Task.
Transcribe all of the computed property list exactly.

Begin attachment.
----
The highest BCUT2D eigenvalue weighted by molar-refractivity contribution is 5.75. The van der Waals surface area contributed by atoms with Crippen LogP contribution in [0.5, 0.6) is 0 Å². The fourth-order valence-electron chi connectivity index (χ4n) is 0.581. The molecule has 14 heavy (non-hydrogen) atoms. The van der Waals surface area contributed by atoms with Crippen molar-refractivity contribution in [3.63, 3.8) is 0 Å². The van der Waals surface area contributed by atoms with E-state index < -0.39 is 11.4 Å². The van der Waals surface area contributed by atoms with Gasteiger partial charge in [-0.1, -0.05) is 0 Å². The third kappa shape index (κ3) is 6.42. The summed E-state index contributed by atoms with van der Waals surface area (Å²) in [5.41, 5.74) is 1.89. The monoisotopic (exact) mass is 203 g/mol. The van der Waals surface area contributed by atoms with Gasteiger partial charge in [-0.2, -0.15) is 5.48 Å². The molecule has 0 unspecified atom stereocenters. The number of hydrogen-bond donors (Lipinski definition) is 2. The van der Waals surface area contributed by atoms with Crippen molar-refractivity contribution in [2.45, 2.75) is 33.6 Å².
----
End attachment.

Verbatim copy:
The highest BCUT2D eigenvalue weighted by molar-refractivity contribution is 5.75. The van der Waals surface area contributed by atoms with Crippen LogP contribution in [0.5, 0.6) is 0 Å². The fourth-order valence-electron chi connectivity index (χ4n) is 0.581. The molecule has 14 heavy (non-hydrogen) atoms. The van der Waals surface area contributed by atoms with Crippen molar-refractivity contribution in [3.63, 3.8) is 0 Å². The van der Waals surface area contributed by atoms with E-state index < -0.39 is 11.4 Å². The van der Waals surface area contributed by atoms with Gasteiger partial charge in [-0.1, -0.05) is 0 Å². The third kappa shape index (κ3) is 6.42. The summed E-state index contributed by atoms with van der Waals surface area (Å²) in [5.41, 5.74) is 1.89. The monoisotopic (exact) mass is 203 g/mol. The van der Waals surface area contributed by atoms with Gasteiger partial charge in [-0.2, -0.15) is 5.48 Å². The molecule has 0 unspecified atom stereocenters. The number of hydrogen-bond donors (Lipinski definition) is 2. The van der Waals surface area contributed by atoms with Crippen molar-refractivity contribution in [2.45, 2.75) is 33.6 Å².